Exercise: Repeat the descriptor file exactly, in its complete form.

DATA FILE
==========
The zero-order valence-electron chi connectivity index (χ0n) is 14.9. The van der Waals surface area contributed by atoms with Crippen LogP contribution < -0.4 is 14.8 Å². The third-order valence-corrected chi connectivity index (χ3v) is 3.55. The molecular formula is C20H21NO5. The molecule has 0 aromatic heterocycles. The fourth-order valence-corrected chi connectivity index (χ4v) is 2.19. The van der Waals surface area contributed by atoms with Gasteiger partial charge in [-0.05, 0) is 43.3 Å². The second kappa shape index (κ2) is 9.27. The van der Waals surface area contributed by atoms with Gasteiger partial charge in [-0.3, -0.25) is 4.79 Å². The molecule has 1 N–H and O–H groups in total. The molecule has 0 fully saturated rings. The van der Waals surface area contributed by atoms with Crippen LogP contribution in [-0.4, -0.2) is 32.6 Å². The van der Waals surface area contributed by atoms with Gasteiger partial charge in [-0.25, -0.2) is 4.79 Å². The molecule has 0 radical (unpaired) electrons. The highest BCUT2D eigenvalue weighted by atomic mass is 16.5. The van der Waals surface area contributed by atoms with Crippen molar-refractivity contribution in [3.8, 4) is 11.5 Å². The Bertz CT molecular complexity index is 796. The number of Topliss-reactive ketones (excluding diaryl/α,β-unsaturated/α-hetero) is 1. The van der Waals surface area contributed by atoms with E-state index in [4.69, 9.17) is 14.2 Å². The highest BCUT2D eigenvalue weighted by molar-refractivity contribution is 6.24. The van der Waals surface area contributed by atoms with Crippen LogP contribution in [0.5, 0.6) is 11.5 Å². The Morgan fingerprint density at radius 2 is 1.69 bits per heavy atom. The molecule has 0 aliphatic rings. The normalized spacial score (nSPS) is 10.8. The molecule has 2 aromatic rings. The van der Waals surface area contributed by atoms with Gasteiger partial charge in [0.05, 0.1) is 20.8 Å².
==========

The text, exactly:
The zero-order valence-electron chi connectivity index (χ0n) is 14.9. The van der Waals surface area contributed by atoms with Crippen LogP contribution < -0.4 is 14.8 Å². The third-order valence-corrected chi connectivity index (χ3v) is 3.55. The molecular formula is C20H21NO5. The molecule has 0 aromatic heterocycles. The fourth-order valence-corrected chi connectivity index (χ4v) is 2.19. The van der Waals surface area contributed by atoms with Gasteiger partial charge in [-0.05, 0) is 43.3 Å². The second kappa shape index (κ2) is 9.27. The van der Waals surface area contributed by atoms with Gasteiger partial charge in [-0.3, -0.25) is 4.79 Å². The molecule has 1 N–H and O–H groups in total. The molecule has 0 fully saturated rings. The van der Waals surface area contributed by atoms with Crippen LogP contribution in [-0.4, -0.2) is 32.6 Å². The van der Waals surface area contributed by atoms with Gasteiger partial charge in [-0.25, -0.2) is 4.79 Å². The molecule has 0 radical (unpaired) electrons. The highest BCUT2D eigenvalue weighted by atomic mass is 16.5. The van der Waals surface area contributed by atoms with Crippen molar-refractivity contribution in [3.8, 4) is 11.5 Å². The Bertz CT molecular complexity index is 796. The number of Topliss-reactive ketones (excluding diaryl/α,β-unsaturated/α-hetero) is 1. The van der Waals surface area contributed by atoms with E-state index in [4.69, 9.17) is 14.2 Å². The highest BCUT2D eigenvalue weighted by molar-refractivity contribution is 6.24. The van der Waals surface area contributed by atoms with Crippen LogP contribution in [0.5, 0.6) is 11.5 Å². The Morgan fingerprint density at radius 2 is 1.69 bits per heavy atom. The molecule has 0 aliphatic rings. The normalized spacial score (nSPS) is 10.8. The molecule has 2 aromatic rings. The van der Waals surface area contributed by atoms with Gasteiger partial charge in [0.05, 0.1) is 20.8 Å².